Haydn, the famous composer, also showed a liking for introducing the mermaid into his creations, as in the following example where the siren of the sea says to some enchanted mortal :

“Come with me, and we will go
Where the rocks of coral grow.”

In an old work entitled “Brand’s Description of the Orkney and Shetland Islands” it is narrated that in 1701 “a boat at the fishing drew her lines, and one of them, as the fishers thought, having some great fish upon it, was, with greater difficulty than the rest, raised from the ground. But when raised, it came more easily to the surface of the water, upon which a creature like a mermaid presented itself at the side of the boat. It had the face, arms, breast, and shoulders of a woman, and long hair hanging down the back ; but the nether part was beneath the water, so that they could not understand the shape thereof. The two fishers, who were in the boat, being much surprised at this strange sight, one of them unadvisedly drew a knife and thrust it into her bosom, whereupon she cried, as they judged, ‘Alas!’ The hook giving way she fell backward, and was seen no more. The hook, being big, went in at her chin and out at the upper lip.”

Of course Brand did not see all this ; he heard the story from a lady, who received the narrative from a lady friend, the latter hearing the story from a gentleman, to whom it was told by the bailie, who got the information from the fishermen who had to do with the mermaid. The account of the affair closes with the statement that the fisherman who was so cruel as to stab the mermaid was greatly troubled in soul after the event. He never prospered in his calling, was tormented by an evil spirit in the person of an old man, who, hour after hour, used to say to him, “Who killed the woman ?” and “Why did you do such a thing ?” The poor fisherman did not survive the occurrence a great while, and in the end his death was a miserable one.

In the year 1737 the crew of a ship, recently arrived in the Thames from the East Indies, reported that they had partaken of a mermaid on the island of Mauritius. They pronounced the flesh excellent, comparing it to veal, and said the mermaid weighed over three hundred pounds, and was a splendid specimen in every way. The head was very large, as were the features, which were very much like those of a woman. When they, after some little difficulty, succeeded in capturing the creature, “it cried and grieved with great sensibility,’’ they declared.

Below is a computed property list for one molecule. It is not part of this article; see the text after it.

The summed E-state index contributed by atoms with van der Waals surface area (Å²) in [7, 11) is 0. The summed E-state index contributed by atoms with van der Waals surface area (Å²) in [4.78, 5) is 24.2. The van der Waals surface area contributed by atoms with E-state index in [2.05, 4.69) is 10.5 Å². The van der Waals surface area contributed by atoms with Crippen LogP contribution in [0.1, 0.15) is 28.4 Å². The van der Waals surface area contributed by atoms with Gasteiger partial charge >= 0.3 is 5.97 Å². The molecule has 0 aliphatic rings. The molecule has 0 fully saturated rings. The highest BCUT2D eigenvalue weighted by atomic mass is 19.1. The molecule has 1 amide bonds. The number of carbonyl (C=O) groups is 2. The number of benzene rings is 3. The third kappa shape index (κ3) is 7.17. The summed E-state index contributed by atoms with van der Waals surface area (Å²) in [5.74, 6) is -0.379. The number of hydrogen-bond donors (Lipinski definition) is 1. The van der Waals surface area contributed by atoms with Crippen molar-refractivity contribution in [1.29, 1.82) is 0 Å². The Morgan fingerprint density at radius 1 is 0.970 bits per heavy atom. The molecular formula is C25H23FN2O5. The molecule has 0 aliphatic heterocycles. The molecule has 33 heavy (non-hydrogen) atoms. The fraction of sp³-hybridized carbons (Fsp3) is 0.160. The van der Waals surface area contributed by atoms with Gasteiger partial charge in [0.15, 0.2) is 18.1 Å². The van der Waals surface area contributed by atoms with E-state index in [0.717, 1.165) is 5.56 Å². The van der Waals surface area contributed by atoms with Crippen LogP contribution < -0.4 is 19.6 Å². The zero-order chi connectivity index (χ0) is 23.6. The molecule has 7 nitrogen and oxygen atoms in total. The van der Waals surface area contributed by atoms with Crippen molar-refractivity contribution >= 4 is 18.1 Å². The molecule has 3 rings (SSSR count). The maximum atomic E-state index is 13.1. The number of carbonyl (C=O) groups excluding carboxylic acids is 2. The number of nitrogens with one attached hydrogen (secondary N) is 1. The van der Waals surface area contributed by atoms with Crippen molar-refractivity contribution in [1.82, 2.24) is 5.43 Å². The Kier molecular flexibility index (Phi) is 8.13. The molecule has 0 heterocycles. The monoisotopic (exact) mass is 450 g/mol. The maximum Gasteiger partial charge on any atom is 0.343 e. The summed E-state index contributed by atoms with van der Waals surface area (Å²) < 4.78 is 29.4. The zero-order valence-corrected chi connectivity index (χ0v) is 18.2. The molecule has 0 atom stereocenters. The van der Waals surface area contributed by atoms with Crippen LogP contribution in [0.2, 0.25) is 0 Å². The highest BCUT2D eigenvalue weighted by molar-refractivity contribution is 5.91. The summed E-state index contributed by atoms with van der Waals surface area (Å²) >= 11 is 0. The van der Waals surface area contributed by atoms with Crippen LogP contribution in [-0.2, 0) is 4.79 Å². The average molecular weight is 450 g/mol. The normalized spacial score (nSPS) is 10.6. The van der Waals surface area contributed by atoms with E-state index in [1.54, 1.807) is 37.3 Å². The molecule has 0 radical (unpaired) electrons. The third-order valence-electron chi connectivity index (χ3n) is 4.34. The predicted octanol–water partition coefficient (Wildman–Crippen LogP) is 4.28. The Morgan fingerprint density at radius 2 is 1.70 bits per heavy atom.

In the same year a story came from Vigo, in Spain, to the effect that some fishermen on that coast, one morning, had captured a sort of merman, measuring five feet and a half from head to foot. The head was said to be similar to that of a goat, with all the adjuncts in the way of a long beard and mustache. It had a rather hairy and very long neck, short arms, and hands much longer and larger than they should have been in proportion to the arms, and long slim fingers, with nails like claws. Its toes were webbed, and it had a fin at the lower part of its back. Its skin was black and hard. In the year 1782, a Welsh farmer of the name of Reynolds, living at a place called Pen-y-hold, one day saw something that he fancied, or believed, was a mermaid. He reported his discovery to one George Philips, a physician residing near him, who told the story to a young lady, who told it to a Mrs. Moore, who in turn told it to a friend of hers, and she wrote an account of the discovery for a certain Mrs. Morgan, who included it in a work of hers, entitled “A Tour to Milford Haven.” Like the story of the Three Black Crows, or the parlor game of “Russian Scandal,” the narrative probably grew in its travels ; but its ultimate form was as follows : “One morning, just outside the cliff at Pen-y-hold, Reynolds saw what seemed to him to be a person bathing in the sea, the upper portion of the body being out of the water. On a nearer view, it looked like the upper part of a person in a tub, a youth, for instance, of sixteen or eighteen years of age, with fair white skin, so far as features were concerned, a sort of brownish body, and what appeared to be a tail under the water. The head and body were, in shape, human ; but the arms and hands were thick in proportion to their length ; while the nose, extending high between the eyes, terminated rather sharply. The mysterious being looked attentively at Reynolds, and at the cliffs, and at the birds flying in the air, but uttered no cry. Reynolds went to bring some one to see the merman, or mermaid, but when he returned it had disappeared.”